Propylene Glycol Toxicity


What is Propylene Glycol Toxicity?

The chemical compound propylene glycol is famous as the main component of antifreeze. Unknown to man, this has several uses and is even useful in the production of food. If a high level of this chemical is ingested, it can lead to symptoms of toxicity [1, 2].


What is Propylene Glycol?

Aside from its use as an antifreeze, propylene glycol is used in the food and pharmaceutical industries. This chemical is used as an emulsifying agent and as an additive in several flavorings and seasonings. This compound is also widely used as a diluent for drugs such as lorazepam and Dilantin. It is a Food and Drug Administration (FDA) approved additive and is regarded as Generally Recognized as Safe (GRAS) in its use in the said industries. Although the safety of its use has been established, there are circumstances which may cause an acute propylene glycol toxicity [1, 2, 3, 4, 5].

Propylene Glycol Toxicity


How much is Propylene Glycol Toxicity?

The world health organization has established the maximum amount of propylene glycol that can be ingested in a single day and this is 25mg/kg. The amount that can be taken intravenously has not been set. Individuals that are at risk for a propylene glycol toxicity are those who are receiving Ativan and diazepam intravenously.

This is due to the amount of the chemical used to dilute these medications. Population groups that are at increased risk are the infants, neonates and the elderly. Other conditions that may increase the risk are kidney and liver insufficiency and burn patients who requires a long-term therapy of topical products that contains propylene glycol [1, 2, 3, 4, 5].


Symptoms

The main symptoms of overdosing on propylene glycol is the depression of the nervous system (CNS) and the patient may fall into a coma because of this. These patients may develop seizures and hypoglycemia. If the patient overdoses on propylene glycol due to the administration of Dilantin, they may also manifest disturbances in the conduction system of the heart, hypotension or decreased blood pressure and abnormal heart rate. Toxicity in children may cause hyperosmolarity, agitation, lactic acidosis, arrhythmias, hemolysis and seizures [1, 2, 3, 4, 5].

Treatment

If the toxicity is caused by ingesting of food that have high levels of propylene glycol, the local poison control must be contacted immediately and they should be brought to the hospital immediately. Patients who had a toxicity due to the drugs that they are taking are diagnosed based on the symptoms that they present. The focus of the treatment is to manage the symptoms that have manifested.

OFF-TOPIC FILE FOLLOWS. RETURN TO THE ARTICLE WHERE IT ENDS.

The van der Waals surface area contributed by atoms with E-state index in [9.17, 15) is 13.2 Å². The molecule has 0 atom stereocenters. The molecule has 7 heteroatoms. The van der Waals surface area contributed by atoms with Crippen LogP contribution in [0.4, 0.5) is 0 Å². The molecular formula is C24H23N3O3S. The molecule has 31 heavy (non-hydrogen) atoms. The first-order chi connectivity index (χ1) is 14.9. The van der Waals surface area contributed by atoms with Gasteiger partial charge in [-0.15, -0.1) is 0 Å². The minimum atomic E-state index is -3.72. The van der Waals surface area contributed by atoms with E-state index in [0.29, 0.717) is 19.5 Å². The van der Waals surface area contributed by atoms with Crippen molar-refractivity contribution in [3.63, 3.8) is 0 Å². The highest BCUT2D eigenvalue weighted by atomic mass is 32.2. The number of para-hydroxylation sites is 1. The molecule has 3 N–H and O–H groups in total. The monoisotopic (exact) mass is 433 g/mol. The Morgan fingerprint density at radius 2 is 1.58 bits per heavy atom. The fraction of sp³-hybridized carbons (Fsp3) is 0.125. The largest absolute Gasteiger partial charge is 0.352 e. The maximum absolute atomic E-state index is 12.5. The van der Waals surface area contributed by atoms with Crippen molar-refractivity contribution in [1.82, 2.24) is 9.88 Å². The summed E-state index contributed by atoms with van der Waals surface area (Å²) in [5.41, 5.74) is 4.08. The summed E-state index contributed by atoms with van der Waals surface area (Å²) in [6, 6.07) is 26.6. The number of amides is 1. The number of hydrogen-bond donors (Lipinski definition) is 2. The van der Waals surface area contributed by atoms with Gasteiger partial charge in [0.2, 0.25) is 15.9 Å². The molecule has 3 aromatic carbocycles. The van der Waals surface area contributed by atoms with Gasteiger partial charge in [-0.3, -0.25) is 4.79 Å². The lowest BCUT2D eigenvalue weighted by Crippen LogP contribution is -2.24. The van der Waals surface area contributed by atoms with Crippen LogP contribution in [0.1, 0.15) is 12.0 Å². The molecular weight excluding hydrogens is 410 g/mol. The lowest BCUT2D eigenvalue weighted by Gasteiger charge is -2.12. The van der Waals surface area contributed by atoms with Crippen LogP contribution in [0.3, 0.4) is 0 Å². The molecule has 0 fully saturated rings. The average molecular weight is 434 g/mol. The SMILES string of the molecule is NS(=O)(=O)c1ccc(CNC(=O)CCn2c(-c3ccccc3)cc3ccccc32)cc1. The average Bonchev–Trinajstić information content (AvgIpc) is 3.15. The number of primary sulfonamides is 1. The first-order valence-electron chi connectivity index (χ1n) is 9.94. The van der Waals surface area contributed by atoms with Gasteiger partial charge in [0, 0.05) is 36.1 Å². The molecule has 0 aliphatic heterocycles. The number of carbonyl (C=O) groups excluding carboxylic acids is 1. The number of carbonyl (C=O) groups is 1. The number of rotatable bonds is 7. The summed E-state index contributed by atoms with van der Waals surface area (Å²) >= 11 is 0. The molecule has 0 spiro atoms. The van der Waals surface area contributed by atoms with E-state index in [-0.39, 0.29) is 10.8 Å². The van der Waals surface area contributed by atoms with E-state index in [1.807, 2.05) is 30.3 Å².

Sodium bicarbonate may be administered in order to minimize the metabolic acidosis that may have arose because of this. If stopping the medication will not be possible, intermittent hemodialysis may be performed to reduce the level of propylene glycol. This is the method of choice because of its ability to rapidly reduce the amount of propylene glycol in the system and correct metabolic abnormalities at the same time [1, 2, 3, 4, 5].

Prevention

Consuming propylene glycol within the recommended level of the World Health Organization is the best way to prevent the toxicity. Those who are undergoing therapy with medications that uses this chemical as its diluent must be monitored for the signs and symptoms of the toxicity, especially those who are in the at-risk population group, in order to prevent the development of any complications [1, 2, 3, 4, 5].

References

  1. Krans, B. (2015, February 24). Is Propylene Glycol Bad for You? Retrieved from Healthline: http://www.healthline.com/health/food-nutrition/is-propylene-glycol-bad-for-you
  2. Agency for Toxic Substances and Disease Registry. (2007, October 3). Ethylene Glycol and Propylene Glycol Toxicity. Retrieved from Agency for Toxic Substances and Disease Registry: https://www.atsdr.cdc.gov/csem/csem.asp?csem=12&po=14
  3. Wlson, K. C., C, R., C, T. A., & Farber, H. W. (2005). Propylene glycol toxicity: a severe iatrogenic illness in ICU patients receiving IV benzodiazepines: a case series and prospective, observational pilot study. Chest, 1674-1681.
  4. Zar, T., C, G., & A, P. M. (2007). Recognition, treatment, and prevention of propylene glycol toxicity. Seminars in Dialysis, 217-219.
  5. Lim, T. Y., Poole, R. L., & Pageler, N. M. (2014). Propylene Glycol Toxicity in Children. The Journal of Pediatric Pharmacology and Therapeutics, 277-282.

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